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Is The US Really Concerned About ‘Child Soldiers’ In Pakistan?

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The United States has placed Pakistan in its Child Soldiers Prevention Act (CSPA) list. The CSPA holds into account governments involved in the recruitment of child soldiers and enforces restrictions on them along with potential sanctions on military assistance. The move comes as Pakistan and the United States look for new dimensions in bilateral ties.

The CSPA requires listing states that deploy child soldiers in the annual Trafficking in Person (TIP) report. These states are listed after annual review, which can also restrict their inclusion in peacekeeping programs.

The CSPA defines the term ‘child soldier’ as a person under the age of 18 who participates in, or is recruited into, governmental armed forces, police, or other security forces, including in noncombat roles.

In addition to Pakistan, the 2021 CSPA list includes Afghanistan, Libya, South Sudan, Burma, Mali, Syria, Democratic Republic of Congo, Nigeria, Turkey, Iran, Venezuela, Iraq, Somalia and Yemen. Pakistan and Turkey have been added to the CSPA list for the first time.

Pakistan Foreign Office has categorically rejected all US allegations, saying “Pakistan does not support any non-state armed group; nor any entity recruiting or using child soldiers” dubbing inclusion in the CSPA list a result of “factual error and lack of understanding”.

Given that Pakistan already establishes 18 as the legal age to join defence services — combat or noncombat — the listing can be seen as a continuity of recent US policy towards Islamabad.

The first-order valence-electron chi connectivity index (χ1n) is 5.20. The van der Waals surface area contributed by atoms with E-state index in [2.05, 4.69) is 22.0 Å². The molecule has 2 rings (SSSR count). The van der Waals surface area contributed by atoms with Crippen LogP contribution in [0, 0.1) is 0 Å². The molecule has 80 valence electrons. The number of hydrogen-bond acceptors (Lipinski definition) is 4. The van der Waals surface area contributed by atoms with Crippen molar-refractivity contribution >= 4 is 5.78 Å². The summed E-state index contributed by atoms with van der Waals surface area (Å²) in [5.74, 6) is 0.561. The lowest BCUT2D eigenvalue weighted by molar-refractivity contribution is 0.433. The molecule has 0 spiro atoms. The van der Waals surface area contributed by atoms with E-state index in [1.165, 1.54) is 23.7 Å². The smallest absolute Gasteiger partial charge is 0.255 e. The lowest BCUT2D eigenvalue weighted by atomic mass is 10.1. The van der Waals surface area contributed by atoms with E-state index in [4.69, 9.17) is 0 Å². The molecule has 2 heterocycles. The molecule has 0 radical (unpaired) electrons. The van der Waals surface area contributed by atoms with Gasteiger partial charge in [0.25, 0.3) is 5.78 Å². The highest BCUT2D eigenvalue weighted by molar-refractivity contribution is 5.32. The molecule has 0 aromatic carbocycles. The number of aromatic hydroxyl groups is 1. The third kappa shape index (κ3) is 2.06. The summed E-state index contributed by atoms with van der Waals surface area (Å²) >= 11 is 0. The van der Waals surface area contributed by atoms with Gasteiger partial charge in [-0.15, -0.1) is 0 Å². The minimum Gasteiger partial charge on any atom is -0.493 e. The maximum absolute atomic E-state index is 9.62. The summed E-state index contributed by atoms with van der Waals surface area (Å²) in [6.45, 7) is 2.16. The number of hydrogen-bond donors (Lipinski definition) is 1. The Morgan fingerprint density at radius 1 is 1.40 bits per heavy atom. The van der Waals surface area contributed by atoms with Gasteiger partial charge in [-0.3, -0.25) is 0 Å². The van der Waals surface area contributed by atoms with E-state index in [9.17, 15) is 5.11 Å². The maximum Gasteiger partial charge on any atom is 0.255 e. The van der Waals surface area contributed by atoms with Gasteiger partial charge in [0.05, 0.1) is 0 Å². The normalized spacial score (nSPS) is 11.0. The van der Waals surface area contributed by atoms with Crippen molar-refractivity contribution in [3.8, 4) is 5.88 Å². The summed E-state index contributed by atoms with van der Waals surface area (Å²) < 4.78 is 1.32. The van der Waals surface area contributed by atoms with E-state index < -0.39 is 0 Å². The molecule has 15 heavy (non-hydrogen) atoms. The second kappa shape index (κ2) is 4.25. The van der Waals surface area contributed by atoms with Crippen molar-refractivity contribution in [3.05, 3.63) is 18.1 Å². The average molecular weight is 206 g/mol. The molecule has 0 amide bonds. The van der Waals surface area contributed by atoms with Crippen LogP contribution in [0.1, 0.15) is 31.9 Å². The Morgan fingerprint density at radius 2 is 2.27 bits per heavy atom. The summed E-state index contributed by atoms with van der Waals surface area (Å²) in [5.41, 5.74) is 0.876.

Pakistan-US relations weren’t exactly smooth under the Donald Trump administration, which accused Islamabad of deceiving Washington along with harbouring terrorism. Trump imposed sanctions on Pakistan instead of recognising the country’s sacrifices in the war on terror. However, with Joe Biden coming to power, some hoped that the US’s “do more” policy, and the baggage that comes with it, would be reconsidered.

Clearly, not to be.

If anything, the CSPA listing will only aggravate US relations with Pakistan by reaffirming that the distrust, along with Washington’s bid to dominate Islamabad, persists.

There are indeed political ramifications. Since Pakistan has reportedly rejected the US’s demand of providing air bases, this action can be considered as a move to pressurise Islamabad. Pakistan should not pay heed to US pressure and continue to seek ties based on civility and equality.

There are also lessons for the United States, which maintains its illusion of power and its policy of meddling in other states’ internal affairs. Washington historically does this through skewed laws to impose sanctions, by pressurising allied states to replicate its policies on a country, or via direct invasion.

Vietnam, Syria, Afghanistan, Iraq, and Yemen, among others, testify to Washington’s catastrophic strategy. They also bear witness to the US returning empty-handed. And now with the emergence of other powers, as alliances reshuffle, the United States is losing its global hold.

Pakistan being an important state in the region, with key geostrategic location, continues to be the centre of attention. The US is keeping tabs on Pakistan’s ties with Russia, Afghanistan, India, Iran, Central Asian republics, and indeed China. CPEC, which has Washington especially concerned, has underlined Pakistan’s strategic significance.

Therefore, the US can use any pretext it desires to reprimand Pakistan, but it cannot blackmail it into compromise.

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Naya Daur